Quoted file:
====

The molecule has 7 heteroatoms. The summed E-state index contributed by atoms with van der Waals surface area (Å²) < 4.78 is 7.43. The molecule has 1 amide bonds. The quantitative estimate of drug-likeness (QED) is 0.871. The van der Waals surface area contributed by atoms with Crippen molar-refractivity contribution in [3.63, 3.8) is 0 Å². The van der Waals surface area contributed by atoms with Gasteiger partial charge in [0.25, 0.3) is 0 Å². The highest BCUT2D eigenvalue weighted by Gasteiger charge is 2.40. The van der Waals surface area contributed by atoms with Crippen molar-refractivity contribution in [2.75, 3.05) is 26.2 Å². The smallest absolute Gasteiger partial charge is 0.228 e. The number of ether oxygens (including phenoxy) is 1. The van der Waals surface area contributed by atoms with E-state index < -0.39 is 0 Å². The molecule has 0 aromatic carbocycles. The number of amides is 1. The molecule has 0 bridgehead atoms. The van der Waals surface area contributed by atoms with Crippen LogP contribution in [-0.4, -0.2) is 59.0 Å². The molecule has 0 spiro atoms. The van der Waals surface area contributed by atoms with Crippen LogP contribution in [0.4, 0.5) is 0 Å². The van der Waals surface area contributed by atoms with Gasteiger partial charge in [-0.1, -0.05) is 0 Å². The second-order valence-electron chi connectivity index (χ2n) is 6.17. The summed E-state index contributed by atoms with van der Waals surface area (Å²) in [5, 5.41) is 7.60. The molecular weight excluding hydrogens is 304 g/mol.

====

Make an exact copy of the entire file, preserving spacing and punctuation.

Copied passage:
The molecule has 7 heteroatoms. The summed E-state index contributed by atoms with van der Waals surface area (Å²) < 4.78 is 7.43. The molecule has 1 amide bonds. The quantitative estimate of drug-likeness (QED) is 0.871. The van der Waals surface area contributed by atoms with Crippen molar-refractivity contribution in [3.63, 3.8) is 0 Å². The van der Waals surface area contributed by atoms with Gasteiger partial charge in [0.25, 0.3) is 0 Å². The highest BCUT2D eigenvalue weighted by Gasteiger charge is 2.40. The van der Waals surface area contributed by atoms with Crippen molar-refractivity contribution in [2.75, 3.05) is 26.2 Å². The smallest absolute Gasteiger partial charge is 0.228 e. The number of ether oxygens (including phenoxy) is 1. The van der Waals surface area contributed by atoms with E-state index < -0.39 is 0 Å². The molecule has 0 aromatic carbocycles. The number of amides is 1. The molecule has 0 bridgehead atoms. The van der Waals surface area contributed by atoms with Crippen LogP contribution in [-0.4, -0.2) is 59.0 Å². The molecule has 0 spiro atoms. The van der Waals surface area contributed by atoms with Crippen LogP contribution in [0.4, 0.5) is 0 Å². The van der Waals surface area contributed by atoms with Gasteiger partial charge in [-0.1, -0.05) is 0 Å². The second-order valence-electron chi connectivity index (χ2n) is 6.17. The summed E-state index contributed by atoms with van der Waals surface area (Å²) in [5, 5.41) is 7.60. The molecular weight excluding hydrogens is 304 g/mol.